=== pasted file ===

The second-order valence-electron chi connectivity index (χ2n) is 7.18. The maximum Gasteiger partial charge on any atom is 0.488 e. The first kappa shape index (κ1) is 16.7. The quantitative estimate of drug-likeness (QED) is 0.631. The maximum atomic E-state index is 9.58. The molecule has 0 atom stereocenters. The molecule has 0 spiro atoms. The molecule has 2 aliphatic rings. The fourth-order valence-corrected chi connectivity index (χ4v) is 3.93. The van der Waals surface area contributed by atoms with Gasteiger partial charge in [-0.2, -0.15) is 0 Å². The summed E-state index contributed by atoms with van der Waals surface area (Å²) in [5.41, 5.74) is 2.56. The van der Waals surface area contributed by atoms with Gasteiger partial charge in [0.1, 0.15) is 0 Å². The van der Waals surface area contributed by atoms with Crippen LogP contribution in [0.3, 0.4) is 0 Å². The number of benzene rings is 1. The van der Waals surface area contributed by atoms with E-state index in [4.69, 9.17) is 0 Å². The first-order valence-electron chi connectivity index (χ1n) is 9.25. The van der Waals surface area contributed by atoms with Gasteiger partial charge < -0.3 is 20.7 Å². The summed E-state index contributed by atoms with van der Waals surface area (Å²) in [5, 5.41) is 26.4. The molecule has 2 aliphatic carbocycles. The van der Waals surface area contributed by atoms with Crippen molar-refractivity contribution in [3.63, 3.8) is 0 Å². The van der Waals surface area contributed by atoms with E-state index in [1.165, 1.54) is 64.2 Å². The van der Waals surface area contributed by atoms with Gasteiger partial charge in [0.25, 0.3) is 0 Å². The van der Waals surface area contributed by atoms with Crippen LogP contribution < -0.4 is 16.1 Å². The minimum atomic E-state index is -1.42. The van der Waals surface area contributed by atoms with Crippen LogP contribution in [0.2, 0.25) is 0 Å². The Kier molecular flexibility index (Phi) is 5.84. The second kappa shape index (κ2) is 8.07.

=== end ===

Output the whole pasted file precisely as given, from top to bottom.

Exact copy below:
The second-order valence-electron chi connectivity index (χ2n) is 7.18. The maximum Gasteiger partial charge on any atom is 0.488 e. The first kappa shape index (κ1) is 16.7. The quantitative estimate of drug-likeness (QED) is 0.631. The maximum atomic E-state index is 9.58. The molecule has 0 atom stereocenters. The molecule has 0 spiro atoms. The molecule has 2 aliphatic rings. The fourth-order valence-corrected chi connectivity index (χ4v) is 3.93. The van der Waals surface area contributed by atoms with Gasteiger partial charge in [-0.2, -0.15) is 0 Å². The summed E-state index contributed by atoms with van der Waals surface area (Å²) in [5.41, 5.74) is 2.56. The van der Waals surface area contributed by atoms with Gasteiger partial charge in [0.1, 0.15) is 0 Å². The van der Waals surface area contributed by atoms with Crippen LogP contribution in [0.3, 0.4) is 0 Å². The number of benzene rings is 1. The van der Waals surface area contributed by atoms with E-state index in [4.69, 9.17) is 0 Å². The first-order valence-electron chi connectivity index (χ1n) is 9.25. The van der Waals surface area contributed by atoms with Gasteiger partial charge < -0.3 is 20.7 Å². The summed E-state index contributed by atoms with van der Waals surface area (Å²) in [5, 5.41) is 26.4. The molecule has 2 aliphatic carbocycles. The van der Waals surface area contributed by atoms with Crippen molar-refractivity contribution in [3.63, 3.8) is 0 Å². The van der Waals surface area contributed by atoms with E-state index in [1.165, 1.54) is 64.2 Å². The van der Waals surface area contributed by atoms with Gasteiger partial charge in [0.25, 0.3) is 0 Å². The van der Waals surface area contributed by atoms with Crippen LogP contribution < -0.4 is 16.1 Å². The minimum atomic E-state index is -1.42. The van der Waals surface area contributed by atoms with Crippen LogP contribution in [0.2, 0.25) is 0 Å². The Kier molecular flexibility index (Phi) is 5.84. The second kappa shape index (κ2) is 8.07.